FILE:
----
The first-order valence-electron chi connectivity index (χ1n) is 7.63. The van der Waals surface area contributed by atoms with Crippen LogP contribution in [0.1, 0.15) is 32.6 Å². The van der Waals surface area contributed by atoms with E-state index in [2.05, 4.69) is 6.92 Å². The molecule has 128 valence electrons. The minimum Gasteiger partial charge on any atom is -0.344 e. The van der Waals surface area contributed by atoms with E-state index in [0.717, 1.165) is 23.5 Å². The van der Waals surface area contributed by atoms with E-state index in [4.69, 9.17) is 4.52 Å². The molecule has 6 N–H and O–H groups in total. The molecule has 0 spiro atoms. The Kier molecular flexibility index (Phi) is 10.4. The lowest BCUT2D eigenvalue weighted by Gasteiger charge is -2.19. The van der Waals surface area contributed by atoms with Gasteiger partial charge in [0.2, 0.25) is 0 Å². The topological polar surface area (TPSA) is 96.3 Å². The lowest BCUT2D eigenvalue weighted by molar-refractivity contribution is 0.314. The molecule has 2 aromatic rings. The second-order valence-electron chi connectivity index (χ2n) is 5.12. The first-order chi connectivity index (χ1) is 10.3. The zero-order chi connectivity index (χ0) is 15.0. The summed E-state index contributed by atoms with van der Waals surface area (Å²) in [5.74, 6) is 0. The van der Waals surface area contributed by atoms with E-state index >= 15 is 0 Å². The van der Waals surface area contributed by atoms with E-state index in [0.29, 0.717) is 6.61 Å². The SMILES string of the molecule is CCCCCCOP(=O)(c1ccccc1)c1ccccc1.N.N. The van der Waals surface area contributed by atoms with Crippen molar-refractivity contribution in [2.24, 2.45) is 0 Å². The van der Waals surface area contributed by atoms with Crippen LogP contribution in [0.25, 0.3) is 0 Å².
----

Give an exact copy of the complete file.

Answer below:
The first-order valence-electron chi connectivity index (χ1n) is 7.63. The van der Waals surface area contributed by atoms with Crippen LogP contribution in [0.1, 0.15) is 32.6 Å². The van der Waals surface area contributed by atoms with E-state index in [2.05, 4.69) is 6.92 Å². The molecule has 128 valence electrons. The minimum Gasteiger partial charge on any atom is -0.344 e. The van der Waals surface area contributed by atoms with E-state index in [0.717, 1.165) is 23.5 Å². The van der Waals surface area contributed by atoms with E-state index in [4.69, 9.17) is 4.52 Å². The molecule has 6 N–H and O–H groups in total. The molecule has 0 spiro atoms. The Kier molecular flexibility index (Phi) is 10.4. The lowest BCUT2D eigenvalue weighted by Gasteiger charge is -2.19. The van der Waals surface area contributed by atoms with Gasteiger partial charge in [0.2, 0.25) is 0 Å². The topological polar surface area (TPSA) is 96.3 Å². The lowest BCUT2D eigenvalue weighted by molar-refractivity contribution is 0.314. The molecule has 2 aromatic rings. The second-order valence-electron chi connectivity index (χ2n) is 5.12. The first-order chi connectivity index (χ1) is 10.3. The zero-order chi connectivity index (χ0) is 15.0. The summed E-state index contributed by atoms with van der Waals surface area (Å²) in [5.74, 6) is 0. The van der Waals surface area contributed by atoms with E-state index >= 15 is 0 Å². The van der Waals surface area contributed by atoms with E-state index in [0.29, 0.717) is 6.61 Å². The SMILES string of the molecule is CCCCCCOP(=O)(c1ccccc1)c1ccccc1.N.N. The van der Waals surface area contributed by atoms with Crippen molar-refractivity contribution in [2.24, 2.45) is 0 Å². The van der Waals surface area contributed by atoms with Crippen LogP contribution in [0.25, 0.3) is 0 Å².